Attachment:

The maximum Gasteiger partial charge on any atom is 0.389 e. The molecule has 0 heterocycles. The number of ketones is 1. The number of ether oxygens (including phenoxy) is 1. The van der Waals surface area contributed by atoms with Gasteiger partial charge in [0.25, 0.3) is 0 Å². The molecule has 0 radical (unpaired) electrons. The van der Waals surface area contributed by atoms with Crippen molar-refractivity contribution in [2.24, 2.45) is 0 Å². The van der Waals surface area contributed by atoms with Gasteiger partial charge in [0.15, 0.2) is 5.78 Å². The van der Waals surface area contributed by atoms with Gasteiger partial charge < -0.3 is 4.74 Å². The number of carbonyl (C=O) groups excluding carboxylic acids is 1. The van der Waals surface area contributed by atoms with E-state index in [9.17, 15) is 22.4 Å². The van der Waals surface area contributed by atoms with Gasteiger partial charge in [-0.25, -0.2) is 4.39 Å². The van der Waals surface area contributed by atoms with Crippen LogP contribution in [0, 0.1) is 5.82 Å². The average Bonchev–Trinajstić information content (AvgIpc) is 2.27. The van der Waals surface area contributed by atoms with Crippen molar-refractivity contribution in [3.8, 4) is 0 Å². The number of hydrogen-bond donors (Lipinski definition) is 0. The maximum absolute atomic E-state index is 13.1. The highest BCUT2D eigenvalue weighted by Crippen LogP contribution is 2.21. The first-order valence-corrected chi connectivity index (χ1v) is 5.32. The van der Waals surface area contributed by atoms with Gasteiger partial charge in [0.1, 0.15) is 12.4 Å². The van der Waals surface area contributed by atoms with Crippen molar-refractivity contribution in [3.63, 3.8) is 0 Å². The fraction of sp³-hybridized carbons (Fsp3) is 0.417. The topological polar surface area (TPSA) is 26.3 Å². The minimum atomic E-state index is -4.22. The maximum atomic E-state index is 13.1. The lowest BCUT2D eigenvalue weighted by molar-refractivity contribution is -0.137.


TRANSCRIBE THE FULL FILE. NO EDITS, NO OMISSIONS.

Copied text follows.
The maximum Gasteiger partial charge on any atom is 0.389 e. The molecule has 0 heterocycles. The number of ketones is 1. The number of ether oxygens (including phenoxy) is 1. The van der Waals surface area contributed by atoms with Gasteiger partial charge in [0.25, 0.3) is 0 Å². The molecule has 0 radical (unpaired) electrons. The van der Waals surface area contributed by atoms with Crippen molar-refractivity contribution in [2.24, 2.45) is 0 Å². The van der Waals surface area contributed by atoms with Gasteiger partial charge in [0.15, 0.2) is 5.78 Å². The van der Waals surface area contributed by atoms with Gasteiger partial charge < -0.3 is 4.74 Å². The number of carbonyl (C=O) groups excluding carboxylic acids is 1. The van der Waals surface area contributed by atoms with E-state index in [9.17, 15) is 22.4 Å². The van der Waals surface area contributed by atoms with Gasteiger partial charge in [-0.25, -0.2) is 4.39 Å². The van der Waals surface area contributed by atoms with Crippen LogP contribution in [0, 0.1) is 5.82 Å². The average Bonchev–Trinajstić information content (AvgIpc) is 2.27. The van der Waals surface area contributed by atoms with Crippen molar-refractivity contribution in [3.8, 4) is 0 Å². The number of hydrogen-bond donors (Lipinski definition) is 0. The maximum absolute atomic E-state index is 13.1. The highest BCUT2D eigenvalue weighted by Crippen LogP contribution is 2.21. The first-order valence-corrected chi connectivity index (χ1v) is 5.32. The van der Waals surface area contributed by atoms with Gasteiger partial charge in [0.1, 0.15) is 12.4 Å². The van der Waals surface area contributed by atoms with Crippen molar-refractivity contribution in [3.63, 3.8) is 0 Å². The fraction of sp³-hybridized carbons (Fsp3) is 0.417. The topological polar surface area (TPSA) is 26.3 Å². The minimum atomic E-state index is -4.22. The maximum atomic E-state index is 13.1. The lowest BCUT2D eigenvalue weighted by molar-refractivity contribution is -0.137.